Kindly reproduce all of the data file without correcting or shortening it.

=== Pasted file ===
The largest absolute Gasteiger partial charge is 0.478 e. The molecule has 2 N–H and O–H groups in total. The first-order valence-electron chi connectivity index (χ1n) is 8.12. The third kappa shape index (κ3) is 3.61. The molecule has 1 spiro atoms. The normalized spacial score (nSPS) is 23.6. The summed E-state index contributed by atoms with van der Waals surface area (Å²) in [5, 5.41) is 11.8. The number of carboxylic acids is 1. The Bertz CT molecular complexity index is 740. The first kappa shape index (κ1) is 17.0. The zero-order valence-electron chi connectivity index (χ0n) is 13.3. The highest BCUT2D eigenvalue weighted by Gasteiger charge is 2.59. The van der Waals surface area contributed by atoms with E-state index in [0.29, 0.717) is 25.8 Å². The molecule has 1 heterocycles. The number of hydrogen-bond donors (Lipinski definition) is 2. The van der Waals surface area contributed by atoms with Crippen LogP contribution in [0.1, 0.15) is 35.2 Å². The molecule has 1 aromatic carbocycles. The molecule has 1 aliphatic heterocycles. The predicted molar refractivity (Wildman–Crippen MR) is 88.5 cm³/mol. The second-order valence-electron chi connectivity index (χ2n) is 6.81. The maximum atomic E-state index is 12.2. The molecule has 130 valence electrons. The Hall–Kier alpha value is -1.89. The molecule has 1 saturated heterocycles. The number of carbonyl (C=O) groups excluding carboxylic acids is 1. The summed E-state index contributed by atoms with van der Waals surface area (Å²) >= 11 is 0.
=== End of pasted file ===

The largest absolute Gasteiger partial charge is 0.478 e. The molecule has 2 N–H and O–H groups in total. The first-order valence-electron chi connectivity index (χ1n) is 8.12. The third kappa shape index (κ3) is 3.61. The molecule has 1 spiro atoms. The normalized spacial score (nSPS) is 23.6. The summed E-state index contributed by atoms with van der Waals surface area (Å²) in [5, 5.41) is 11.8. The number of carboxylic acids is 1. The Bertz CT molecular complexity index is 740. The first kappa shape index (κ1) is 17.0. The zero-order valence-electron chi connectivity index (χ0n) is 13.3. The highest BCUT2D eigenvalue weighted by Gasteiger charge is 2.59. The van der Waals surface area contributed by atoms with E-state index in [0.29, 0.717) is 25.8 Å². The molecule has 1 heterocycles. The number of hydrogen-bond donors (Lipinski definition) is 2. The van der Waals surface area contributed by atoms with Crippen LogP contribution in [0.1, 0.15) is 35.2 Å². The molecule has 1 aromatic carbocycles. The molecule has 1 aliphatic heterocycles. The predicted molar refractivity (Wildman–Crippen MR) is 88.5 cm³/mol. The second-order valence-electron chi connectivity index (χ2n) is 6.81. The maximum atomic E-state index is 12.2. The molecule has 130 valence electrons. The Hall–Kier alpha value is -1.89. The molecule has 1 saturated heterocycles. The number of carbonyl (C=O) groups excluding carboxylic acids is 1. The summed E-state index contributed by atoms with van der Waals surface area (Å²) >= 11 is 0.